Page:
During our flat-hunting weekend up in Hampstead we had the good fortune to see another play at the Donmar Warehouse on Saturday. This time it was the turn of Simon Gray’s The Late Middle Classes with Helen McCrory, Peter Sullivan, Eleanor Bron and Robert Glenister. I have to admit to an initial disappointment that the cast did not include that other, to me rather more dishy Glenister, Philip, who Husband had promised I’d get a close look at. He feebly admitted his mistake in the foyer when faced with overwhelming evidence that it indeed was not the chain smoking, whisky swinging cop from Ashes to Ashes who was to take the lead in that night’s play. I was gutted.
But having recovered from that blow, I settled down to watch the play, a story of a talented boy’s coming of age in 1950’s, post-war England. Unlike Christopher Hart in today’s Sunday Times, I didn’t think that the story of the boy was a sub plot. The first act started with a confrontation with the now grown up Holly, and his old music teacher, the rather lecherous Mr Brownlow played by Mr (wrong) Glenister. The play ended with the same scene and in between we witnessed the momentous events that unfolded in the year before Holly started senior school. To me this signifies only one thing: the play was indeed all about the boy, Holly, and what happened to him.
I also don’t agree with Mr Hart in that the play was dull. Far from it. Without giving too much away, all I can say is that the small sexual gestures and subtle innuendoes made by Mr Brownlow sent shivers down the spine of our party, making us very much engage with the play, and wonder throughout: did he or didn’t he?.
Perhaps because I’m foreign, the portrayal of the middle-class English couple trying to solve their marital problems rang very true indeed, as did the way the Father could not discuss sex with his son. And the observation of Mrs Brownlow, the music teacher’s Austrian mother, of how the English are ‘Always so very nice but not often so very kind,’ could not have hit the nail more on the head.
Seeing The Late Middle Classes at Donmar was a great pleasure, as was a meal afterwards at Hix, where I had the best asparagus with Hollandaise sauce I’ve ever tasted. This was in stark contrast to our digs during the two days in Hampstead. We had the unfortunate luck to stay in the most shabby, uncomfortable, overpriced B&B I’ve ever come across. The room, which hardly fitted the four-poster bed was dirty, hot and badly kitted out. The bed was so hard a 1950’s camp bed would have been more comfortable. The TV was new, but the small desk, the rattan chair (who has rattan chairs any more?) and the bathroom had seen better days. I’m not sure what has happened since 2003 when La Gaffe won a price for best value in the Which guide. Were the gold plated taps, plastic bath with a jacuzzi and a film-star mirror lights (one bulb of which wasn’t working and the rest were mismatched) less worn out then? And one would assume that the crack in the basin occurred some time after 2003. But worse than the shabbiness of the room was the inclusive breakfast. At £125 per night one would expect more than a self-service meal of sliced bread (to be toasted by the customer), a few slices of suspect-looking and tasting cheese and ham, over-cooked cold eggs plus some cereal stored in plastic containers and a pot or two of warm yoghurt. The coffee was the only redeeming feature, the only item bought to the table. I felt most sorry for a German couple who meekly asked if there was a chance of some fried eggs. ‘No,’ was the short reply. Surely in London the least a tourist could expect is an English breakfast?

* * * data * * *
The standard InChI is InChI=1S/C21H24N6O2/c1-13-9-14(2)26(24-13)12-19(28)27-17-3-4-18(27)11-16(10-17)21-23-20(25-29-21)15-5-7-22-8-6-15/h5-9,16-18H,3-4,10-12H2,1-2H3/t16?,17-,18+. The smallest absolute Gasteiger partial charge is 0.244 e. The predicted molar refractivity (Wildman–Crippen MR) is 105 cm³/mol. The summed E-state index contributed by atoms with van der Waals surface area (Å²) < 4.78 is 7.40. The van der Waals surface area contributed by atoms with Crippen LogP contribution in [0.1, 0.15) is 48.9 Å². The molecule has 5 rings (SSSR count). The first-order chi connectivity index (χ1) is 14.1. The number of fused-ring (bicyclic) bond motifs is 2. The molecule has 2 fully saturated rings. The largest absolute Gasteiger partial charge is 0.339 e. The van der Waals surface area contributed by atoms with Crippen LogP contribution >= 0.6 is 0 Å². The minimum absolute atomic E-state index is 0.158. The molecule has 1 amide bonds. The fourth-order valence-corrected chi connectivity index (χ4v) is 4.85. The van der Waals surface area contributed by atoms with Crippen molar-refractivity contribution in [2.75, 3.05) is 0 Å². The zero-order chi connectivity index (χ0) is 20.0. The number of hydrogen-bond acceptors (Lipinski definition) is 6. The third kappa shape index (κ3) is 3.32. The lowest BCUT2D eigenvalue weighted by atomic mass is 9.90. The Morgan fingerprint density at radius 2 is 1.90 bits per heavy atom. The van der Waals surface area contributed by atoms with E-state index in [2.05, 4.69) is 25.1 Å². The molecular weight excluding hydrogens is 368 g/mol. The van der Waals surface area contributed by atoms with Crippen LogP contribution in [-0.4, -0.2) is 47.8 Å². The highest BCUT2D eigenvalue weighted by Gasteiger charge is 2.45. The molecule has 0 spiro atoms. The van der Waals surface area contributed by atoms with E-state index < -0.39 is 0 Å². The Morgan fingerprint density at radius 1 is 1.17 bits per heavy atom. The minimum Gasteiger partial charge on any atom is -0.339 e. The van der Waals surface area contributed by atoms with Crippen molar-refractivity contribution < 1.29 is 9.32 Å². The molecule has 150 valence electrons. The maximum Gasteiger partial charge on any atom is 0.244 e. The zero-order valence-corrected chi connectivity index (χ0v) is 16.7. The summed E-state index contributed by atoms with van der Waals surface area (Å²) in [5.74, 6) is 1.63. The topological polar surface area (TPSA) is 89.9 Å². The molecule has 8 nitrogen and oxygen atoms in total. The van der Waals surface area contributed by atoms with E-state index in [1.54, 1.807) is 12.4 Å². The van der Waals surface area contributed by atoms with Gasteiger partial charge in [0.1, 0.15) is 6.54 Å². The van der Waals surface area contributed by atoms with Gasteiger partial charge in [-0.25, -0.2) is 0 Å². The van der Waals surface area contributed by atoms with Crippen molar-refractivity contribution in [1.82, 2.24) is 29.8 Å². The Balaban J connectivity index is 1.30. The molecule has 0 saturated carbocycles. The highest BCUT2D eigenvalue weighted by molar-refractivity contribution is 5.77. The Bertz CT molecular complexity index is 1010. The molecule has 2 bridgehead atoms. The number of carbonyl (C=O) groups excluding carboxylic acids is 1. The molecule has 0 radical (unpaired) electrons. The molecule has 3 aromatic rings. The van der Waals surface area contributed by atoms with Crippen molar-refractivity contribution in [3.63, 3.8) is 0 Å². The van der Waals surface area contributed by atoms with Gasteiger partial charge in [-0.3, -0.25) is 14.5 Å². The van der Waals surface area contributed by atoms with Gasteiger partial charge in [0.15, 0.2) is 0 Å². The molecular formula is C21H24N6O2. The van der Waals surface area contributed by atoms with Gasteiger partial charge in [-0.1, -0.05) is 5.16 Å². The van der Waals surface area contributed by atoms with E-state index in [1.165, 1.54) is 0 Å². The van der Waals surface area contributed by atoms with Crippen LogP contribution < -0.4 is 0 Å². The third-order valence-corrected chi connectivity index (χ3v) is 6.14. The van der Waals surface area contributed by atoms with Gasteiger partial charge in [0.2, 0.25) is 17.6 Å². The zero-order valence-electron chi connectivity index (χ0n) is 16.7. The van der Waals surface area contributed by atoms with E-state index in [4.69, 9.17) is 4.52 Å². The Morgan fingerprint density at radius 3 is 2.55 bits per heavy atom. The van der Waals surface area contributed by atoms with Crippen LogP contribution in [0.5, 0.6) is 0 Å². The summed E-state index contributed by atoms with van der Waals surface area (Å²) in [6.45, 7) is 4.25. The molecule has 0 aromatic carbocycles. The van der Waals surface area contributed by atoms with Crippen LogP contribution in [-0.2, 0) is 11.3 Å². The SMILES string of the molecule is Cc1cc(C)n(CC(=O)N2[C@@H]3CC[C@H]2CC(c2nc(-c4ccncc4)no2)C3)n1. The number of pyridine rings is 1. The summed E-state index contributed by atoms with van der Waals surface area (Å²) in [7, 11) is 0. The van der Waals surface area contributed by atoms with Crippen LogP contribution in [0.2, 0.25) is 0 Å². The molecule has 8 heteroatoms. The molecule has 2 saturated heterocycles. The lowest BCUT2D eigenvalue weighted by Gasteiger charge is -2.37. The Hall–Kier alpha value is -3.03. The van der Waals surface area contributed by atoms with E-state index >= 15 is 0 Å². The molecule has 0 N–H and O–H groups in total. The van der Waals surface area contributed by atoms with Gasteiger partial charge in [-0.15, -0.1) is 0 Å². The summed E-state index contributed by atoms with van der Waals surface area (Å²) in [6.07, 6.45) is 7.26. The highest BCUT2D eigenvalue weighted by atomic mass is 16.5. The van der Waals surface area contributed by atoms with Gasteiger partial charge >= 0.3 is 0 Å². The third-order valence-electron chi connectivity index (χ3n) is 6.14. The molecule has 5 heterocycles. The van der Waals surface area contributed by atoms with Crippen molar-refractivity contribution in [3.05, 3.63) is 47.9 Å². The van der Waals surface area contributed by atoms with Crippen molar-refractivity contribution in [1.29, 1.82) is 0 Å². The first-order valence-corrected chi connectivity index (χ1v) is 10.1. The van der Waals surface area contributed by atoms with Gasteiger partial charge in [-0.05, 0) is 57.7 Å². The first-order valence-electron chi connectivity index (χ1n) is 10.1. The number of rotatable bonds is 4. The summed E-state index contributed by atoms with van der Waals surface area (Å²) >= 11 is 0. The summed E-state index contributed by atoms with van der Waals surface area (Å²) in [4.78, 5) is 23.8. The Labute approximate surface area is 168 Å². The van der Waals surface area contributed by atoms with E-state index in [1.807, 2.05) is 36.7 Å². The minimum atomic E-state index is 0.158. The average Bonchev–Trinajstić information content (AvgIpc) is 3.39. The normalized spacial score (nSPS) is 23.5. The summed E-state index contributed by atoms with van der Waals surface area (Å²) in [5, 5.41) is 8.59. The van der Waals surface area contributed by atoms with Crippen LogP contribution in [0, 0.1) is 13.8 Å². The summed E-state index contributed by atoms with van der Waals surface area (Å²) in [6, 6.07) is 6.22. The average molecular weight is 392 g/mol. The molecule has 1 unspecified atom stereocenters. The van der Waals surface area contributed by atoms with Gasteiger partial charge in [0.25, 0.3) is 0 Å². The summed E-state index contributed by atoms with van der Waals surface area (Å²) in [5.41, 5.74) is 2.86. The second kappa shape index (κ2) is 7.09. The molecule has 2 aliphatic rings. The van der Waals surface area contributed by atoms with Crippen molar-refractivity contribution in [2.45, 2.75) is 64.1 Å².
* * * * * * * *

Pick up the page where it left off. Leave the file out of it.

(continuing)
I was left wondering why there is so little choice of good hotels and B&B’s in NW3. And even though we were left less than happy by our ‘gaff’ at least we didn’t this time have to stay in the ‘Suicide Towers’, otherwise known as Hampstead Britannia Hotel…And the surprise bottle of champagne our good friends left for us went along way to make up for our poor lodgings.
Roll on the summer’s Big Move when hopefully we can sleep in our own Gaffe in London.